These are the results of Student Forum Maastricht 2018!
Have a look at the final policy proposals written by the participants for each working group. Please click on the headings to download the complete document (PDF).
Boosting Digital Skills in the EU: Increasing Female Inclusion in the Digital Sector
Recent studies developed by the Commission demonstrate that bringing more women into the EU digital sector would lead to a 16 billion annual GDP boost. In addition, the European Commission has already recognized, amongst other priorities, the necessity to: 1) build a renewed image of the sector among women and society, 2) empower women in the sector, 3) increase the number of women entrepreneurs in ICTs and 4) improving working conditions of the sector.
Despite the recognition of these priorities, there is still a lack of comprehensive measures to achieve the aforementioned goals. As such, we suggest a three-fold proposal: firstly, a recommendation to increase effective communication in the sector based on already existing successful practices; secondly, a specific recommendation for the reintegration of ‘women in transition’ that includes a broader access and retraining of this specific vulnerable group; and thirdly, a request to increase funding for organisations that focus on the education and training of women in digital skills and foster their entrepreneurial efforts.
With regard to the lack of access and participation of women in the digital sector, what can be done by the European Commission in order to improve the digital skills of female population?
Our specific objectives that we propose in this policy brief are:
- Enhance the perceived value of digital skills and the ICT sector for women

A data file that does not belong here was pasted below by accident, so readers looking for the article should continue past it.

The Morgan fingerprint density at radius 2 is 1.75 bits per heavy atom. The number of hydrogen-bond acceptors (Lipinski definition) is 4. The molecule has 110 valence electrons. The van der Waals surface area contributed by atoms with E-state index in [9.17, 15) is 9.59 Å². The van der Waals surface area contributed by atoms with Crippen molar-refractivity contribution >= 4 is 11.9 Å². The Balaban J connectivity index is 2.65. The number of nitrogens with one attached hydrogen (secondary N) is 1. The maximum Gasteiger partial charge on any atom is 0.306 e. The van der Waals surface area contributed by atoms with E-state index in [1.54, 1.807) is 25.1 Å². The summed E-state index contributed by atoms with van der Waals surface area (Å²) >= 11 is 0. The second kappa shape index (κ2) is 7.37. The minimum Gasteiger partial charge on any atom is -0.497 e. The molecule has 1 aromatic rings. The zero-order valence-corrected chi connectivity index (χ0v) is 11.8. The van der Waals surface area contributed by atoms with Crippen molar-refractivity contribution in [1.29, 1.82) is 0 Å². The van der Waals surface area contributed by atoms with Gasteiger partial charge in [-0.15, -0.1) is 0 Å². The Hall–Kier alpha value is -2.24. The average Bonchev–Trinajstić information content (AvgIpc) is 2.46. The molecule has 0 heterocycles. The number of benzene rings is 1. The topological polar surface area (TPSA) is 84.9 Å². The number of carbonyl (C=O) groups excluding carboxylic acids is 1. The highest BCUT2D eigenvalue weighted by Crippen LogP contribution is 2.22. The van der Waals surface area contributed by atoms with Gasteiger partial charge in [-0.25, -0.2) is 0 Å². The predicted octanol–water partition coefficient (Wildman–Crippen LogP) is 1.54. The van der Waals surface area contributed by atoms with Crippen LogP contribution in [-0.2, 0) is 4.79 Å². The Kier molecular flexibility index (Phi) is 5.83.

- Facilitate access for women to acquire and improve their digital skills
- Foster the employability of women in the digital sector
- Encourage female entrepreneurship in the digital sector
Preventing Radicalisation Through Local Inclusion
Radicalisation as a catalyst for violent extremism is a fast spreading phenomenon. European cities have been experiencing it directly recently, having been the place of dramatic and tragic events. The recent terrorist attacks and the hate crimes related to religion, ethnicity and political affiliation have shown the urgent necessity for tackling the issue of extremism.
Prevention has rapidly emerged as a much necessary solution. Prevention in this sense develops around the idea of inclusion and early integration, which envisages public security and safeguard of shared spaces as a common good, which needs protection. Thus, the acts of violence motivated by hate and ideology represent important underminings to public safety, and start with the formation of cells and secret groups. It is therefore necessary to engage the local institutions and organizations in the elaboration of a strategy aimed at the support of the local community, the close collaboration with formal educational institutions, the building of local networks based on cultural dialogue and solidarity, which will ultimately achieve deradicalisation.
The policy proposal reflects these fundamental issues and builds on existing experiences to develop a network for local communities to tackle radicalisation through inclusion. It revolves around three main fields of action. First, it opens for the creation of a platform, inside the framework of RAN, to promote information sharing and knowledge exchange dedicated to local municipalities across Europe. Secondly, the proposal sees as central the promotion of youth initiatives, and the allocation of funding to grassroots inclusive initiatives, after selection through an application procedure. Finally, the proposal also calls for the inclusion at the level of schools, by fostering cooperation developing school programs and specific training activities for teachers, in order to make them sensitive to the issue of radicalisation.